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Senate votes to confirm Kavanaugh as hundreds protest at Capitol

The U.S. Senate on Saturday voted to confirm Brett Kavanaugh to the U.S. Supreme Court by a margin of 50-48. The vote, cut mostly along party lines after 30 hours of speeches on the Senate floor, came as protests against his confirmation continued to ripple throughout the country. For more, Niels Lesniewski, a senior writer for Roll Call, joins Hari Sreenivasan from the Capitol.

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  • HARI SREENIVASAN:

    Good evening and thanks for joining us. This afternoon, amid protests from spectators in the Senate gallery that repeatedly disrupted the vote, Judge Brett Kavanaugh was confirmed as an associate justice of the United States Supreme Court by a vote of 50 to 48.

  • MIKE PENCE:

    The Sergeant at Arms will restore order in the gallery.

  • HARI SREENIVASAN:

    The vote came after hours of speeches throughout last night and today, and as protesters gathered all day at the Capitol and at the Supreme Court. Joining us now from the Capitol rotunda with the latest is Niels Lesniewski, senior writer at Roll Call and CQ News. Niels, you were at the Rotunda. Tell us what was going on as we were struggling to figure out what was happening in the C-SPAN cameras because they don't cover the galleries. What did you see? What did you hear?

  • NIELS LESNIEWSKI:

    Sure. It's good to be with you, Hari. I was on the second floor of the Capitol, just outside of the chamber when all of a sudden we heard what you probably saw on those cameras, which are operated by the Senate recording studio, and it became clear that there were a number of protesters who were yelling in the chamber. We had seen similar yesterday on Capitol Hill as well, 14 arrests we believe were made today from protesters who were actually shouting in the galleries as the votes got underway. There were more protesters outside who had at one point earlier in the day basically stormed onto the front of the Capitol and made some of them actually made their way up the stairs. They were outside the building but some of them had made their way up a staircase that you normally don't see members of the public on. So this was sort of to be expected but it was nonetheless the level of tension, particularly, I think with the, from the Secret Service agents who were standing near me, who were here because of Vice President Mike Pence being in the building, there were clearly tense moments today.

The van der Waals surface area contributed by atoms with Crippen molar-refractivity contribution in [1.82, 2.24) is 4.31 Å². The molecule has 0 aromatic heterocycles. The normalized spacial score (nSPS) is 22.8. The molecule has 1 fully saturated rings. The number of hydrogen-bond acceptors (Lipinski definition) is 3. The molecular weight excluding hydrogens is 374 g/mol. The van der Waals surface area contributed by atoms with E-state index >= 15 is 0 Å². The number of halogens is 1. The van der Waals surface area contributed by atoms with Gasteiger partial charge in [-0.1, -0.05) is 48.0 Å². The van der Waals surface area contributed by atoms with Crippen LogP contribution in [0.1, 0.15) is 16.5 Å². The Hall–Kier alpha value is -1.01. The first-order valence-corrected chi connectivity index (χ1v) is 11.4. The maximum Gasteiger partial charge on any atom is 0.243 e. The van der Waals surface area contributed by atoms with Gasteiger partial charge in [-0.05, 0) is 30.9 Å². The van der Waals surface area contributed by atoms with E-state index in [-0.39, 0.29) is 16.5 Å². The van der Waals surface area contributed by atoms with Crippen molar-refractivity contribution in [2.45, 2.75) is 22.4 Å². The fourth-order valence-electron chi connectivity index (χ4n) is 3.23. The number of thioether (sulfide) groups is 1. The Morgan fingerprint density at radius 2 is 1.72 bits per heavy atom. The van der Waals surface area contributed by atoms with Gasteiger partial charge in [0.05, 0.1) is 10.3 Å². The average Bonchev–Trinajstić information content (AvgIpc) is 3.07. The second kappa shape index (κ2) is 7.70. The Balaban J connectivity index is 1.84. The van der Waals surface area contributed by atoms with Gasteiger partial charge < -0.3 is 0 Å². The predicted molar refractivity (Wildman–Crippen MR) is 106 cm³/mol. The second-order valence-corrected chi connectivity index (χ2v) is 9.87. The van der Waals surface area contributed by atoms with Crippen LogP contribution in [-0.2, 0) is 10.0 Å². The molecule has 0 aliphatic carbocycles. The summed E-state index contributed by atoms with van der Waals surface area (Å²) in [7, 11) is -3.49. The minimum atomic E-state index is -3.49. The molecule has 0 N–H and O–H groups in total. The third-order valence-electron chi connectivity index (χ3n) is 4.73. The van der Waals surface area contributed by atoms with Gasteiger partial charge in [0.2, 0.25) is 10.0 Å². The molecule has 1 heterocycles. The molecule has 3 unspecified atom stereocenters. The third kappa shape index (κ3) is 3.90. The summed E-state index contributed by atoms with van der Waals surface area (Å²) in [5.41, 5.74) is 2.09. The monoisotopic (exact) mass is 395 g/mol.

• HARI SREENIVASAN:

    Niels, this is just the tip of the protests that we saw on TV or we heard. There have been protests outside as you point out really, in the past 24 hours. Has this momentum been building? I mean are there, were there other arrests that the Capitol Police had to make?

  • NIELS LESNIEWSKI:

    There certainly were. I actually was seeing a lot of arrests being made myself over the last couple of days, including in the the atrium of the Hart Senate Office Building, which is one of the three main office buildings used by the Senate. There have been other arrests for various disruption of proceedings or blocking of hallways and Senate offices throughout. Frankly, because there's a holiday weekend that is upon us, we're probably going to be seeing more protests out in out in some of the states and police officers, and excuse me, senators have had extra police officers and security with them, both inside and outside the Capitol complex in recent weeks. That's really unlike anything that we have seen when there hasn't been a real threat. It's sort of specific.

  • HARI SREENIVASAN:

    Niels, finally there has also been talk from say Jerrold Nadler of New York saying, hey listen if the Democrats take over the House this coming election that these investigations are not over that this nomination could still, actually I should say this confirmation, of this confirm Justice could still be investigated?

  • NIELS LESNIEWSKI:

    Certainly, there might be some talk of that in the House. I'm not getting really that much of an appetite for it on the Senate side. Dick Durbin, the number two Democrat who's from Illinois was telling a group of reporters yesterday that really, there is too much work to be done in the coming weeks and probably after the election. He wants to get back to work on appropriation bills and things that can be done in a bipartisan manner and the other thing your viewers should know quickly is that impeachment and removal is really not something that's going to be on the table. It takes 67 votes really in the Senate to convict in an impeachment trial.

  • HARI SREENIVASAN:

    All right. Niels Lesniewski, senior writer at Roll Call and CQ, thanks for joining us.

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